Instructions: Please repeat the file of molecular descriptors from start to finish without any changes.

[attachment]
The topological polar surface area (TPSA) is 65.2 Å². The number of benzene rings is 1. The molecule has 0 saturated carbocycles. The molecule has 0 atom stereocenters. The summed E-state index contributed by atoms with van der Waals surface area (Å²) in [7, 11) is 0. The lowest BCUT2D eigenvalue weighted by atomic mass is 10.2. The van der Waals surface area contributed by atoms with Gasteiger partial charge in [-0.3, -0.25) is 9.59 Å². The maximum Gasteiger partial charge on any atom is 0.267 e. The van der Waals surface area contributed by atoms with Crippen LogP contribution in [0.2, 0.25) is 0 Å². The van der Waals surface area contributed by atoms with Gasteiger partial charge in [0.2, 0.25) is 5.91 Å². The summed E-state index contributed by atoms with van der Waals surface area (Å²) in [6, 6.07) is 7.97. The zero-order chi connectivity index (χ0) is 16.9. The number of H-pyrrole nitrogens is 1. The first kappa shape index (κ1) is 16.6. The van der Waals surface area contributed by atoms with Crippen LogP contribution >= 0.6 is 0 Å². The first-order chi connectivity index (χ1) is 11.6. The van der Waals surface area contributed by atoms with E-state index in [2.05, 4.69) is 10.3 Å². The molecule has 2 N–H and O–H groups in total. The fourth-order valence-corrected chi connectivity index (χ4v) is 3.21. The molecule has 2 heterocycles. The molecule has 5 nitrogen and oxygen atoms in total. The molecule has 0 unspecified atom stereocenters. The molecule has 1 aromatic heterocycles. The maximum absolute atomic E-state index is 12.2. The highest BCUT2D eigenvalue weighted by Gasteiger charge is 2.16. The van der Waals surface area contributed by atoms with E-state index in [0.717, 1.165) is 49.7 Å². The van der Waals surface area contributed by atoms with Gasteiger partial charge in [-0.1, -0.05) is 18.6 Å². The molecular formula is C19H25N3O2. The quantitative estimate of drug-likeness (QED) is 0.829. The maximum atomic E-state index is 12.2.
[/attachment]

The topological polar surface area (TPSA) is 65.2 Å². The number of benzene rings is 1. The molecule has 0 saturated carbocycles. The molecule has 0 atom stereocenters. The summed E-state index contributed by atoms with van der Waals surface area (Å²) in [7, 11) is 0. The lowest BCUT2D eigenvalue weighted by atomic mass is 10.2. The van der Waals surface area contributed by atoms with Gasteiger partial charge in [-0.3, -0.25) is 9.59 Å². The maximum Gasteiger partial charge on any atom is 0.267 e. The van der Waals surface area contributed by atoms with Crippen LogP contribution in [0.2, 0.25) is 0 Å². The van der Waals surface area contributed by atoms with Gasteiger partial charge in [0.2, 0.25) is 5.91 Å². The summed E-state index contributed by atoms with van der Waals surface area (Å²) in [6, 6.07) is 7.97. The zero-order chi connectivity index (χ0) is 16.9. The number of H-pyrrole nitrogens is 1. The first kappa shape index (κ1) is 16.6. The van der Waals surface area contributed by atoms with Crippen LogP contribution >= 0.6 is 0 Å². The first-order chi connectivity index (χ1) is 11.6. The van der Waals surface area contributed by atoms with E-state index in [2.05, 4.69) is 10.3 Å². The molecule has 2 N–H and O–H groups in total. The fourth-order valence-corrected chi connectivity index (χ4v) is 3.21. The molecule has 2 heterocycles. The molecule has 5 nitrogen and oxygen atoms in total. The molecule has 0 unspecified atom stereocenters. The molecule has 1 aromatic heterocycles. The maximum absolute atomic E-state index is 12.2. The highest BCUT2D eigenvalue weighted by Gasteiger charge is 2.16. The van der Waals surface area contributed by atoms with E-state index in [0.717, 1.165) is 49.7 Å². The van der Waals surface area contributed by atoms with Gasteiger partial charge in [-0.1, -0.05) is 18.6 Å². The molecular formula is C19H25N3O2. The quantitative estimate of drug-likeness (QED) is 0.829. The maximum atomic E-state index is 12.2.